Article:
STEM Robotics 4 All

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Creating a Simple RC OpMode

By the end of this lesson, you will have a RC Robot Controlling OpMode.

Before starting this lesson, you need to know how to create an OpMode. Review that here.

We will use a simple OpMode as opposed to LinearOpMode for this lesson, though porting this program to that framework is quite simple.

Start by creating a OpMode with the name “SimpleRCOpMode” and make it an OpMode. It should look like this:

We start by declaring the motor objects outside of the init or loop methods:

Make sure you import com.qualcomm.robotcore.hardware.DcMotor;

Then, in the init method, we instantiate the objects we just declared using the hardwareMap:

Make sure the green string matches what is declared in the HardwareMap on the Control Hub or Robot Controller phone. If it is not the same (case too) then this will crash!

Once we have our instantiations, we need to configure them a bit. Depending on your robot, you may need to reverse several of the motors, and you always want to set their “ZeroPowerBehavior” to BRAKE since you want to be precise. Thus we add the following lines:

Now our motors are all set up for use, let’s move onto the loop method.

In the loop, we want to set the motor power function of gamepad input. Here is how we will do it:

Lets take a closer look. The gamepad controls are as follows:

Source: Java for FTC

Bolded labels are doubles from either 0-1 (triggers) or -1 to 1 (joysticks). We in this case are using joysticks. Also, the sticks_x is positive to the left and sticks_y is positive down, hence all the minus signs in our code.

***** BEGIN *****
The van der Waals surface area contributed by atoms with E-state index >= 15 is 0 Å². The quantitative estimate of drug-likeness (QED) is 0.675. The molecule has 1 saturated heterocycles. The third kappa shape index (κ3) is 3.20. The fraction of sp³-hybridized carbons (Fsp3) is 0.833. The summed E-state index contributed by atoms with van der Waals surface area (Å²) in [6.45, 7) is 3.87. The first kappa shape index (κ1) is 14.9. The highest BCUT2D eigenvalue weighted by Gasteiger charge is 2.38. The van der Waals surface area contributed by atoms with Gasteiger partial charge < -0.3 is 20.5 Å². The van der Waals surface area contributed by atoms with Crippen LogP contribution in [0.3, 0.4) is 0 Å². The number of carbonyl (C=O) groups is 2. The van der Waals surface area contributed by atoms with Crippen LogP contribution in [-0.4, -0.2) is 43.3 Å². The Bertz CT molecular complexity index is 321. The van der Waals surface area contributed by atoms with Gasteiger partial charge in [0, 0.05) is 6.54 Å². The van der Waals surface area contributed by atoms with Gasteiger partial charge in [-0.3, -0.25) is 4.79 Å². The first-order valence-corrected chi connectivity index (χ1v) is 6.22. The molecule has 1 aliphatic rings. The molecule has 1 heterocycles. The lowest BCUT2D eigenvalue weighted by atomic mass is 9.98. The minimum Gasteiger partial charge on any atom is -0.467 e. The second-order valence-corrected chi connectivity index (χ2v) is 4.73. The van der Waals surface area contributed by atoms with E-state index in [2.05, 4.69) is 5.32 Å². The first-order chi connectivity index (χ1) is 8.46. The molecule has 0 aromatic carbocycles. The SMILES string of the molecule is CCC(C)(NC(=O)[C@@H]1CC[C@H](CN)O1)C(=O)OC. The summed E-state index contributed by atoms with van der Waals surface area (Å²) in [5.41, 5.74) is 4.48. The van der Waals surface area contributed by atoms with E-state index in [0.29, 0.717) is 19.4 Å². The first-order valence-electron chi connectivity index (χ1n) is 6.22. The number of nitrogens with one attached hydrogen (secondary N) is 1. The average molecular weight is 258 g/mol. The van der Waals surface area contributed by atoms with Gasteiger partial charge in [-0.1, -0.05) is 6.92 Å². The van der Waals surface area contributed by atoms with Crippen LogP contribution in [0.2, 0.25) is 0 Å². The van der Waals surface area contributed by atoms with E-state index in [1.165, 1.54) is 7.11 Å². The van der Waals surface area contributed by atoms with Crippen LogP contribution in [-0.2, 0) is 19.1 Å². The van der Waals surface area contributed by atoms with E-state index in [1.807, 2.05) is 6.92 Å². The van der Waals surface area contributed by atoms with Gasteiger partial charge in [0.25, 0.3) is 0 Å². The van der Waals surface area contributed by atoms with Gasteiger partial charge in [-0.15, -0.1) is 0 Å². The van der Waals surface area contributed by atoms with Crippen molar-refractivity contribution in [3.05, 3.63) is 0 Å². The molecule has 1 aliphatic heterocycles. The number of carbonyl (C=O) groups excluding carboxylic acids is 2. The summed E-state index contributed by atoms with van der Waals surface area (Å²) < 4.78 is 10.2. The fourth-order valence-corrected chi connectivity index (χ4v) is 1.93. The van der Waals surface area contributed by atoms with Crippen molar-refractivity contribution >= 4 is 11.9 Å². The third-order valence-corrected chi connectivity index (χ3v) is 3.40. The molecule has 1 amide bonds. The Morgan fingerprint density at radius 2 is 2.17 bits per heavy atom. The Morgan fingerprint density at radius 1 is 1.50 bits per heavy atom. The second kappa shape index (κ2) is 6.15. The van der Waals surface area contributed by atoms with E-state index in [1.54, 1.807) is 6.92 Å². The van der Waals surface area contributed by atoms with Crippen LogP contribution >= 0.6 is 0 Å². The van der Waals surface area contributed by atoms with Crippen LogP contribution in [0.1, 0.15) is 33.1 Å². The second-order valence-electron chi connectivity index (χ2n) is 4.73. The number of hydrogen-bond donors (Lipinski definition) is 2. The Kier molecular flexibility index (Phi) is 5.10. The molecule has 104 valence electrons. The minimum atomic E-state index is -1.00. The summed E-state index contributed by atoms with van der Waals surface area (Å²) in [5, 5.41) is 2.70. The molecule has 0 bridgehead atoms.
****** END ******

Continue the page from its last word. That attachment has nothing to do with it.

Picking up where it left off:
The end behavior we get from this code is:

  • L Stick Up/Down: Forward/Backward
  • L Stick Left/Right: Strafe Left/Right
  • R Stick Left/Right: Turn Left/Right

Note that these only work for a robot with mecanum wheels; otherwise you cannot strafe (move side to side). However, in a nonmecanum robot you can still use the other two functions (forward/backward and turn L/R).

And now you have your entire RC OpMode! This is probably the simplest OpMode you will ever have 🙂

Here is the entire code:

package org.firstinspires.ftc.teamcode;

import com.qualcomm.robotcore.eventloop.opmode.OpMode;
import com.qualcomm.robotcore.hardware.DcMotor;
import com.qualcomm.robotcore.hardware.DcMotorSimple;

public class SimpleRCOpMode extends OpMode {

    DcMotor LF, RF, LB, RB;

    public void init() {
        LF = hardwareMap.get(DcMotor.class, "LeftFront");
        RF = hardwareMap.get(DcMotor.class, "RightFront");
        LB = hardwareMap.get(DcMotor.class, "LeftBack");
        RB = hardwareMap.get(DcMotor.class, "RightBack");




    public void loop() {
        LF.setPower(0.6 * (-gamepad1.left_stick_y - gamepad1.left_stick_x + gamepad1.right_stick_x));
        RF.setPower(0.6 * (-gamepad1.left_stick_y + gamepad1.left_stick_x - gamepad1.right_stick_x));
        LB.setPower(0.6 * (-gamepad1.left_stick_y + gamepad1.left_stick_x + gamepad1.right_stick_x));
        RB.setPower(0.6 * (-gamepad1.left_stick_y - gamepad1.left_stick_x - gamepad1.right_stick_x));

And the file:

© The RoboMentors (Marc and Anne-Sarah)

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